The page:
The Definitive Guide to Business

Apple CEO Tim Cook explains why he'd rather be the best than the first

Apple CEO Tim Cook speaks at a conference in Laguna Beach, Calif., October 27, 2014.
Lucy Nicholson | Reuters

Apple did not have the first MP3 player. Or the first smartphone. Or the first tablet.

At a recent public appearance at the Utah Tech Tour, in a conversation moderated by Utah's Senator Orrin Hatch, Apple CEO Tim Cook pointed out that Microsoft had tablets on the market decades before Apple.

Cook emphasized his company's timing coming to market with new products to underscore the idea that it's nearly impossible for a company to be the best, the first and to make the most of a given product.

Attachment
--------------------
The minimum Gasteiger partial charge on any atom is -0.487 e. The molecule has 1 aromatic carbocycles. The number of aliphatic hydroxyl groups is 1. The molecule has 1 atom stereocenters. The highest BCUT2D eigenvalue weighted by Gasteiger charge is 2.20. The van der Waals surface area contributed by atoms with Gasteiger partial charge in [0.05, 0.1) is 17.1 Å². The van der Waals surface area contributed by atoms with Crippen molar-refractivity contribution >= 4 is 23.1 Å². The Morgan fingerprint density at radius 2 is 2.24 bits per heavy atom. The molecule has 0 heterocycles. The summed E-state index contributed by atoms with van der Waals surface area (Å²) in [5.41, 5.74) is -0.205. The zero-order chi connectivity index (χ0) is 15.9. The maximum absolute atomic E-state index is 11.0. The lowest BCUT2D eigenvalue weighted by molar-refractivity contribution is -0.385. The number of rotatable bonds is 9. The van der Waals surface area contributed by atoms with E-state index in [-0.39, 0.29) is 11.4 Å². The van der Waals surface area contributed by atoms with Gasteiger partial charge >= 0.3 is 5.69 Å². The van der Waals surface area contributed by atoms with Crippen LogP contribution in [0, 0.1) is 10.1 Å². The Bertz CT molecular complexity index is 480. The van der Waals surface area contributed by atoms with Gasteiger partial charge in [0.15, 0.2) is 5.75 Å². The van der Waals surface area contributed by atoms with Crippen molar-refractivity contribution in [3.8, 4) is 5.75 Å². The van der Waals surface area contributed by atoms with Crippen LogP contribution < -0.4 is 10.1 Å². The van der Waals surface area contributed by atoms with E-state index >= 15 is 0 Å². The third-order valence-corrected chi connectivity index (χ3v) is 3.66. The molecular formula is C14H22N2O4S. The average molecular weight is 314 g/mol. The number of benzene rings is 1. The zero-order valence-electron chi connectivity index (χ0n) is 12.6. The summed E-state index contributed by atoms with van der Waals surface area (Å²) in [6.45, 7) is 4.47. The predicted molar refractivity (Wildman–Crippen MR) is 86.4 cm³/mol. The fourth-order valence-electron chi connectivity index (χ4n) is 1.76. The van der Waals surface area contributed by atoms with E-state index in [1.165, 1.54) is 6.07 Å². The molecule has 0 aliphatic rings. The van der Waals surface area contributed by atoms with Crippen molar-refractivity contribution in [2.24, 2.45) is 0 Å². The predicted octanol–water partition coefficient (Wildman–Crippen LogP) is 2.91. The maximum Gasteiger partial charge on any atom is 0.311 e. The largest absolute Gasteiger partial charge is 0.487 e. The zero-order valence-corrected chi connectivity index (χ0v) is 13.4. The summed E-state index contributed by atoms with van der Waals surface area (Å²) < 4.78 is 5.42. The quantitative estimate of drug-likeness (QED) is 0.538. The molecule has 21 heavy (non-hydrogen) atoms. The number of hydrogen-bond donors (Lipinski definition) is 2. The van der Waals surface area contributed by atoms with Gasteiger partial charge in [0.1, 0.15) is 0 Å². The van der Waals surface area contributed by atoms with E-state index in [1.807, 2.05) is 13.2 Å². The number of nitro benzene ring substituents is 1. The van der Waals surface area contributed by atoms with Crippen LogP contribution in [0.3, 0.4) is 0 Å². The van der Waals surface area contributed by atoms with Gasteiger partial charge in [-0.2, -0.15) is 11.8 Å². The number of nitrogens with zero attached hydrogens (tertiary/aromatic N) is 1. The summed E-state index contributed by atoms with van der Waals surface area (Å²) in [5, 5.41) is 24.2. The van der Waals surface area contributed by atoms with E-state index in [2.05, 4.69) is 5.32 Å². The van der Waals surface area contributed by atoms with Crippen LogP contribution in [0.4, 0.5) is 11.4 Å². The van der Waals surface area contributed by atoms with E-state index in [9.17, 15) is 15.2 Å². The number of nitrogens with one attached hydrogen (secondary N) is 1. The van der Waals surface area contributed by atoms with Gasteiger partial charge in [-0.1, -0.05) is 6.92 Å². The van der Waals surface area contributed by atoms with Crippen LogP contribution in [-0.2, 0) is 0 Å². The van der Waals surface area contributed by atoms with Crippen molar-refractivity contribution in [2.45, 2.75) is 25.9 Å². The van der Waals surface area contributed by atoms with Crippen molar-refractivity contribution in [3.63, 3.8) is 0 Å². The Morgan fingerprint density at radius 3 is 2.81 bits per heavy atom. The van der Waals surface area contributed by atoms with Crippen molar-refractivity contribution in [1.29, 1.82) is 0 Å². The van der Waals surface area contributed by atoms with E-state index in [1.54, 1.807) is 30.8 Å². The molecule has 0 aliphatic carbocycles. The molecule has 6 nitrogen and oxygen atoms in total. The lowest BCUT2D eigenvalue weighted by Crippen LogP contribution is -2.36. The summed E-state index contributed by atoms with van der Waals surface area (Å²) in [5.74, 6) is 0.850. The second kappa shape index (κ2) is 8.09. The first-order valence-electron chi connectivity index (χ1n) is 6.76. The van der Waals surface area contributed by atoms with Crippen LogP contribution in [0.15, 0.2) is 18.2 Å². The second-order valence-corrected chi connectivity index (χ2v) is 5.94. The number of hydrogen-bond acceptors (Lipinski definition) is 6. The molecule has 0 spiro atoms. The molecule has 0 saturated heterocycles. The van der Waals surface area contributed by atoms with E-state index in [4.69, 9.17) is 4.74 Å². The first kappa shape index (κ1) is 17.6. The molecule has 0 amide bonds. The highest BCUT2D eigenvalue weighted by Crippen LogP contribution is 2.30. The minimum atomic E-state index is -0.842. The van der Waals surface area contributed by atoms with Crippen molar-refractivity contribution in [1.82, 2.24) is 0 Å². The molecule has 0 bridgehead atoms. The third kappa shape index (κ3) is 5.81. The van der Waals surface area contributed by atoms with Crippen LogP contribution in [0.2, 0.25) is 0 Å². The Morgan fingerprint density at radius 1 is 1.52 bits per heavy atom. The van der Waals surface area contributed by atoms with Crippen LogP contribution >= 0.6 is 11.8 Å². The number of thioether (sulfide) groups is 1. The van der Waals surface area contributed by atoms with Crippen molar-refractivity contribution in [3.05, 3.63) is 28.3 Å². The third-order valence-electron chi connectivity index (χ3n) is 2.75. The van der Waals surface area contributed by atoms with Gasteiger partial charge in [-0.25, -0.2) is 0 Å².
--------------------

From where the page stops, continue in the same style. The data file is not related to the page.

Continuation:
Entrepreneurs when they are just launching a company need to pick one of those three goals, says Cook.

"You should never, ever base success or failure on hitting all three of those, in my view. So as an entrepreneur, I would encourage you to pick one. And then go for it. Whatever it is."

For example, Apple isn't concerned with being first. Cook has a different goal.

"It doesn't bother us that we are second, third, fourth or fifth if we still have the best. We don't feel embarrassed because it took us longer to get it right," says Cook.

"For Apple, being the best is the most important and trumps the other two by far."

"Our North Star is making the best products that really enrich people's lives, and if we can't do those, we pass."